Culture Magazine

Nights at the Opera: 2011

By Singingscholar @singingscholar
Time blurs strangely together towards the end of the academic term, and I can't quite believe it's late December already... but I seem to have seen my last opera of the year, so it must be true. To cheer the longest night of the year, here's 2011's non-hierarchical, gleefully subjective round up of some of the past year's highlights: great nights, standout performances, and exploring the city's many opportunities for opera.
5 Great Nights

Not without difficulty, I've picked out a handful of the nights that reminded me of opera's glorious possibilities, by surprising me with their musical excellence and emotional immediacy. In alphabetical order:
Atys, Brooklyn Academy of Music. I saw this glorious gem in September, and it set a standard that the rest of the autumn never quite reached. The ensemble work of Les Arts Florissants was precise, elegant, and passionate, evoking seventeenth-century splendor and creating timeless enchantment. The production is now available on DVD.
Bluebeard's Castle, with the New York Philharmonic. Including a concert performance may seem like bending the rules, but so much of Bluebeard is about perception and imagination that I thought it worked well. Lighting was used well, and the musical values were superb. Esa-Pekka Salonen drew fiery and subtle playing from the orchestra, Gabor Bretz was a charismatic Bluebeard, and Michelle DeYoung a stunning Judith, emotionally rich and vocally luxurious.
Don Giovanni, with the Budapest Festival Orchestra. This production, seen at the Mostly Mozart festival, has been the year's most talked-of among my friends, often to the detriment of more costly and less creative endeavors. Ivan Fischer was behind the idea which had the cast clad in contemporary evening dress, moving among dancers who formed the sets, reflecting the titular antihero's view of the world. There were allusions to classicism and romanticism, there was very fine singing, especially from Laura Aikin as Donna Anna, and Fischer led the BFO in a hair-raising, fire-and-brimstone reading of the score in its Prague version.
Die Walküre, at the Met under James Levine. I'm breaking a bigger rule here, and ignoring the (non-)contribution of the production. But the performances I saw gave me a list of indelible moments--the twist of anguish in grüße mir Wälse, for instance--and their dramatic sweep was irresistible. The orchestra gave of their best under Levine's leadership, and the performances were deeply moving, from Siegmund and Sieglinde's first entranced encounter to the finale through which I sobbed. Twice.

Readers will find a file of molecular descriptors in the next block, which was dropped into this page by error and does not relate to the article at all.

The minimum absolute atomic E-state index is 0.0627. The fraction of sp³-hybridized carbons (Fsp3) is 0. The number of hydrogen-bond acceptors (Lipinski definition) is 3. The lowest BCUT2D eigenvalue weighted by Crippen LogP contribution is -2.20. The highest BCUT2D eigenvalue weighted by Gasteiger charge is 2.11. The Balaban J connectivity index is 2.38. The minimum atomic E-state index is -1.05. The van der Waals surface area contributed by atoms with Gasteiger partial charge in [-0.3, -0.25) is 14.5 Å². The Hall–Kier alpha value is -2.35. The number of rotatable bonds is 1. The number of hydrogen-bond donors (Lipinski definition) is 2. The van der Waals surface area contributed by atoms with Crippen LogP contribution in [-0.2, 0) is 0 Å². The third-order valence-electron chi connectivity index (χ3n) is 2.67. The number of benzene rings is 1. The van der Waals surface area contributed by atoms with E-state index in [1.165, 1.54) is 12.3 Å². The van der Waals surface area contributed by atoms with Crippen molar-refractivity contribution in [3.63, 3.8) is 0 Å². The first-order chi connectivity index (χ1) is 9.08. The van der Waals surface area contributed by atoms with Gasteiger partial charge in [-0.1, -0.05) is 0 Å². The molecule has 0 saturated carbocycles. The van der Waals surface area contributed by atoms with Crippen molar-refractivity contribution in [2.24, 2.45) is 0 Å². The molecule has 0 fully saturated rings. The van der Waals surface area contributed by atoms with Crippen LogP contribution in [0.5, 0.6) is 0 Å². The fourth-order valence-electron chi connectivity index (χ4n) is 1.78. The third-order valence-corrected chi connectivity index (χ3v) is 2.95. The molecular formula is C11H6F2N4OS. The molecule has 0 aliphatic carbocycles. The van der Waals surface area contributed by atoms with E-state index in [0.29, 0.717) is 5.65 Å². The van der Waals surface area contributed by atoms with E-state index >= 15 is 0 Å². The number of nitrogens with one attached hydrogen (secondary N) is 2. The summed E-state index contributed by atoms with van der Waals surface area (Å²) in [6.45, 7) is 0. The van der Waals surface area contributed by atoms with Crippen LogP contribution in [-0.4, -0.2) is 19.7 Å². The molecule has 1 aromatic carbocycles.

Wozzeck, another highlight of Levine's curtailed spring schedule at the Met, a stunning, searing performance of Berg's claustrophobic masterpiece. All of the singers inhabited their roles fully, and sang them excellently.
10 Standout Performances
I limited myself to five of these last year, but I'm spoiling my symmetry this time, because I couldn't stand to trim the list of these performances. Not only were these portrayals deeply moving, each of them has enhanced or altered in some way my perception of the role's possibilities. In no particular order:
Terfel's Wanderer: I'm at something of a loss to pinpoint exactly what made this such a standout for me, but Terfel gave perhaps the most nuanced performance I've heard from him, and I felt that I understood Wotan's weariness, and his tragedy, better than before.
Mattei's Don Giovanni: I swear this man's voice is as rich, smooth, and intoxicating as a good port. In an otherwise dull evening, his Don gave me opportunity to ponder the protean character's possibilities, when I wasn't too entranced by his seductive singing to ponder anything at all.